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About Hsiao-Hung Pai

Hsiao-Hung Pai is a journalist and writer, whose website is here. Her next book is Angry White People: Coming Face-to-face with the British Far-right (Zed Books / University of Chicago Press, 2016). Her previous books are Chinese Whispers: The True Story Behind Britain's Hidden Army of Labour (Penguin, 2008), which was shortlisted for the Orwell Prize in 2009; Scattered Sand: The Story of China's Rural Migrants (Verso, 2012); and Invisible: Britain's Migrant Sex Workers (Saqi, 2013). Her website is here

Hsiao-Hung Pai's work appears in the Guardian, where she reported the Morecambe cockle-picking tragedy, and other publications. Her undercover investigation on undocumented Chinese migrants was the basis for Nick Broomfield’s acclaimed film Ghosts.


Articles by Hsiao-Hung Pai

This week's editor

NSS, editor

Niki Seth-Smith is a freelance journalist and contributing editor to 50.50.

Constitutional conventions: best practice

The English Defence League and the new far-right

A street demo against "Islamisation" shows the potential for the English far-right to regain lost momentum.

Chinese women migrants: the hardest job

An undercover investigation into the working lives of Chinese women in Britain's sex trade brought Hsiao-Hung Pai close to its painful reality.

A breaking rule: partners under pressure

The effect of new rules on family migration into Britain is to leave thousands of marriages in a limbo of enforced separation, reports Hsiao-Hung Pai.

China, the view from the ground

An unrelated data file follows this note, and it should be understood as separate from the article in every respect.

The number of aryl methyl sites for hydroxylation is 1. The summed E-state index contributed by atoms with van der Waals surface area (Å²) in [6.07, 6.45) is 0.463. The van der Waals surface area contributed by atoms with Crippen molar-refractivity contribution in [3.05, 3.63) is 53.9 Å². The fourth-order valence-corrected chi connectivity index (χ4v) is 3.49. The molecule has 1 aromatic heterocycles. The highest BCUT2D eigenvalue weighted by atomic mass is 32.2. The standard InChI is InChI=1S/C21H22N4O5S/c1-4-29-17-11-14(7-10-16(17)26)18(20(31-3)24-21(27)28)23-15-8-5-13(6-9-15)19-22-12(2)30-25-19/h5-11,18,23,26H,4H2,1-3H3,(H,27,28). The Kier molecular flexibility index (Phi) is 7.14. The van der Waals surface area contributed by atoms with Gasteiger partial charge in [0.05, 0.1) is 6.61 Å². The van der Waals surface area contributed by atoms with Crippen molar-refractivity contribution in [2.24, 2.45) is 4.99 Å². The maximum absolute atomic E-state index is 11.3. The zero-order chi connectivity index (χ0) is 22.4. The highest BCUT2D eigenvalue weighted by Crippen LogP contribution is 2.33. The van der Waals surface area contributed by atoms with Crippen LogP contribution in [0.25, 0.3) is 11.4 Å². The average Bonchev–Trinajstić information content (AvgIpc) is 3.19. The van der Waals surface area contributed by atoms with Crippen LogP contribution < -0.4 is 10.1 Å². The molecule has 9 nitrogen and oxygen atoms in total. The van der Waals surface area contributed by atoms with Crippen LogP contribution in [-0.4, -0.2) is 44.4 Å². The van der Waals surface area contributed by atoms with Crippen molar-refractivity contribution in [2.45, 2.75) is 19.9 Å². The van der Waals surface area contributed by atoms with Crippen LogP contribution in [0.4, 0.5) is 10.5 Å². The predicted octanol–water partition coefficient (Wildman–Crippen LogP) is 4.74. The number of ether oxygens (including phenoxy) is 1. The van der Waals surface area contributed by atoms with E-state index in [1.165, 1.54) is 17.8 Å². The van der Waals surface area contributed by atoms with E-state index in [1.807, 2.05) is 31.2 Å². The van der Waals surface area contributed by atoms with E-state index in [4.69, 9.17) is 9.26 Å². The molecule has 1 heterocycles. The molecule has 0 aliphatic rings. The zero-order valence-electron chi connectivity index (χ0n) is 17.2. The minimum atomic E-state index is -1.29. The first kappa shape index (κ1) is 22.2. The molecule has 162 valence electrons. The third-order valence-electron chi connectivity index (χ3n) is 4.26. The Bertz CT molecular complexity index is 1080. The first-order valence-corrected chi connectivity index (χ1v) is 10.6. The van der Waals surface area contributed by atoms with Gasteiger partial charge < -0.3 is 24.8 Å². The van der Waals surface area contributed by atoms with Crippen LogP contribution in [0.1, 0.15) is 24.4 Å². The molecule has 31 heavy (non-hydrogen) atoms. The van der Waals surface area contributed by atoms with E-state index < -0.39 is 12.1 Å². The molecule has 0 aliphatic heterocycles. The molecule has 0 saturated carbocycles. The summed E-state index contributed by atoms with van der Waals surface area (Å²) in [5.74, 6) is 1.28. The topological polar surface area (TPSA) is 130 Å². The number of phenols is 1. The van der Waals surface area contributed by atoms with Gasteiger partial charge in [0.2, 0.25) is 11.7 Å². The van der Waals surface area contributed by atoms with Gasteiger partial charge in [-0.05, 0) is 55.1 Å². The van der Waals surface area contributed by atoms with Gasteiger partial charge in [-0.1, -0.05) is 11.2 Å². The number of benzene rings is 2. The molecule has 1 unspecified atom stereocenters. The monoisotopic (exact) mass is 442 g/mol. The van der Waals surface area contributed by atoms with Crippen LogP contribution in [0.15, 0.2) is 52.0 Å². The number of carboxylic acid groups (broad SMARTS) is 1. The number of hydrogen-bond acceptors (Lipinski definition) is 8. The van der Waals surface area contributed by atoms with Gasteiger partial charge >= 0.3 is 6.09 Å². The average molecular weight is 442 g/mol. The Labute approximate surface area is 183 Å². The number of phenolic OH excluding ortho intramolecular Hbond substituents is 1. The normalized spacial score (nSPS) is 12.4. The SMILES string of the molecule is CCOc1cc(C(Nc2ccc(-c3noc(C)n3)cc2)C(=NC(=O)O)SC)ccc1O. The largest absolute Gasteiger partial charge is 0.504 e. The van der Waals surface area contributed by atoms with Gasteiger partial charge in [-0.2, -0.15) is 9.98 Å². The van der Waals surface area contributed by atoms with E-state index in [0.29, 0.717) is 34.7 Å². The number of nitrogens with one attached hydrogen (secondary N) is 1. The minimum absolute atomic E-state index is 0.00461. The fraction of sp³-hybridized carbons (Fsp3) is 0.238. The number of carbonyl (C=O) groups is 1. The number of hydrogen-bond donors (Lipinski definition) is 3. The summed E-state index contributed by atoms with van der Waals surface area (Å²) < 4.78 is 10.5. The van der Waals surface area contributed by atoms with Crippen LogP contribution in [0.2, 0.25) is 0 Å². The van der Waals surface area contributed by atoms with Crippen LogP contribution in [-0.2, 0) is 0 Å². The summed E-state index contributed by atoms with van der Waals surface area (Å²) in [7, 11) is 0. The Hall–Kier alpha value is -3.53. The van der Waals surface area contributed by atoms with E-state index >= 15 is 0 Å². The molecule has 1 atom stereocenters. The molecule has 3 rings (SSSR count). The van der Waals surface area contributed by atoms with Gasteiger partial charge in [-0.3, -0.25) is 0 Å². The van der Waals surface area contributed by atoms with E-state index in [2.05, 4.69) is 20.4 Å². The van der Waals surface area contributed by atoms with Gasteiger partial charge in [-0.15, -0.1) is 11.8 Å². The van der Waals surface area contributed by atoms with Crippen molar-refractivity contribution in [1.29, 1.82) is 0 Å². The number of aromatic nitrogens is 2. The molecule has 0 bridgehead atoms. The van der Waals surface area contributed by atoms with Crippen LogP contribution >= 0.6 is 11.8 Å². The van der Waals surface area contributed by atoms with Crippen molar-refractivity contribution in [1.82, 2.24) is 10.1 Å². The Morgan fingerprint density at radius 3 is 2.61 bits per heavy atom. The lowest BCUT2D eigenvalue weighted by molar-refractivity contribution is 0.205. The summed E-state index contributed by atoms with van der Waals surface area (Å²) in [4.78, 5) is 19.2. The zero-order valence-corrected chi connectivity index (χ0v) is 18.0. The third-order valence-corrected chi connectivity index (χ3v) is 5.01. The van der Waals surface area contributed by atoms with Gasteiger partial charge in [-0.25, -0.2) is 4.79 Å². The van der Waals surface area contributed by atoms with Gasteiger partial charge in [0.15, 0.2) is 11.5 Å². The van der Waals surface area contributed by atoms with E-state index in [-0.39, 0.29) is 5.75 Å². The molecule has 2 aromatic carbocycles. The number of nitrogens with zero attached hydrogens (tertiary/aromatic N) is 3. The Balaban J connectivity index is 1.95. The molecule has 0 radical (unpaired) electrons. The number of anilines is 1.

The self-organising efforts of migrant workers and rights activists across China offer a vital insight into the nature and future of modern Chinese society, says Hsiao-Hung Pai.

Chinese migrant workers: lives in shadow

"When you see the Iceland store, you will be able to find Brook Road. Walk to the end of that road, the garment factory is on the second floor. You can't miss it. The building looks very run-down." Chun's voice at the other end of the mobile phone is anxious. To "argue reason" with an employer on a wage-claiming mission is always a tense occasion, but this particular boss has the kind of reputation that leads two Chinese workers to volunteer to accompany me.

Migrant labour - the unheard story

Two years after the deaths of twenty-three migrant workers who drowned while cockling on England's Lancashire coast, Hsiao-Hung Pai reports on the economic roots of the disaster, which remain unchanged despite public attention, debate, and new legislation.
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